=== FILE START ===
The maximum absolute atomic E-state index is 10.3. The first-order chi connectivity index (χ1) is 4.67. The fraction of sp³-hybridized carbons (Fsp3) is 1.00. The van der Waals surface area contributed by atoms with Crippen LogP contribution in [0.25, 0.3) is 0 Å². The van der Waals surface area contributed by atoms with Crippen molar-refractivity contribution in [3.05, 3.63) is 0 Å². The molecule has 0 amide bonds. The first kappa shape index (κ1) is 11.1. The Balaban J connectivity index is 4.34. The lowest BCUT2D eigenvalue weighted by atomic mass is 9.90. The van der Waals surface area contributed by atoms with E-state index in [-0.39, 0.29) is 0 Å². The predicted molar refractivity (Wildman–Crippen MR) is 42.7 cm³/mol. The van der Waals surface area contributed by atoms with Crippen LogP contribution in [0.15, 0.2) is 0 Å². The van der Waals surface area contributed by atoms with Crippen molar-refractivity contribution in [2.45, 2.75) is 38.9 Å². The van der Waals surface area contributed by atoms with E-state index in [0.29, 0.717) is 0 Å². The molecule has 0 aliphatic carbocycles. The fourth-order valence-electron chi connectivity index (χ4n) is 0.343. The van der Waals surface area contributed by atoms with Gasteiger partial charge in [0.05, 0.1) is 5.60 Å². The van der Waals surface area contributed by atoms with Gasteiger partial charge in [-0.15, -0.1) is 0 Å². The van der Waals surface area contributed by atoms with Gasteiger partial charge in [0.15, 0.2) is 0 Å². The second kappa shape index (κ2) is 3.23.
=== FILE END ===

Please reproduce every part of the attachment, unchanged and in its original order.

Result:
The maximum absolute atomic E-state index is 10.3. The first-order chi connectivity index (χ1) is 4.67. The fraction of sp³-hybridized carbons (Fsp3) is 1.00. The van der Waals surface area contributed by atoms with Crippen LogP contribution in [0.25, 0.3) is 0 Å². The van der Waals surface area contributed by atoms with Crippen molar-refractivity contribution in [3.05, 3.63) is 0 Å². The molecule has 0 amide bonds. The first kappa shape index (κ1) is 11.1. The Balaban J connectivity index is 4.34. The lowest BCUT2D eigenvalue weighted by atomic mass is 9.90. The van der Waals surface area contributed by atoms with E-state index in [-0.39, 0.29) is 0 Å². The predicted molar refractivity (Wildman–Crippen MR) is 42.7 cm³/mol. The van der Waals surface area contributed by atoms with Crippen LogP contribution in [0.15, 0.2) is 0 Å². The van der Waals surface area contributed by atoms with Crippen molar-refractivity contribution in [2.45, 2.75) is 38.9 Å². The van der Waals surface area contributed by atoms with E-state index in [0.29, 0.717) is 0 Å². The molecule has 0 aliphatic carbocycles. The fourth-order valence-electron chi connectivity index (χ4n) is 0.343. The van der Waals surface area contributed by atoms with Gasteiger partial charge in [0.05, 0.1) is 5.60 Å². The van der Waals surface area contributed by atoms with Gasteiger partial charge in [-0.15, -0.1) is 0 Å². The van der Waals surface area contributed by atoms with Gasteiger partial charge in [0.15, 0.2) is 0 Å². The second kappa shape index (κ2) is 3.23.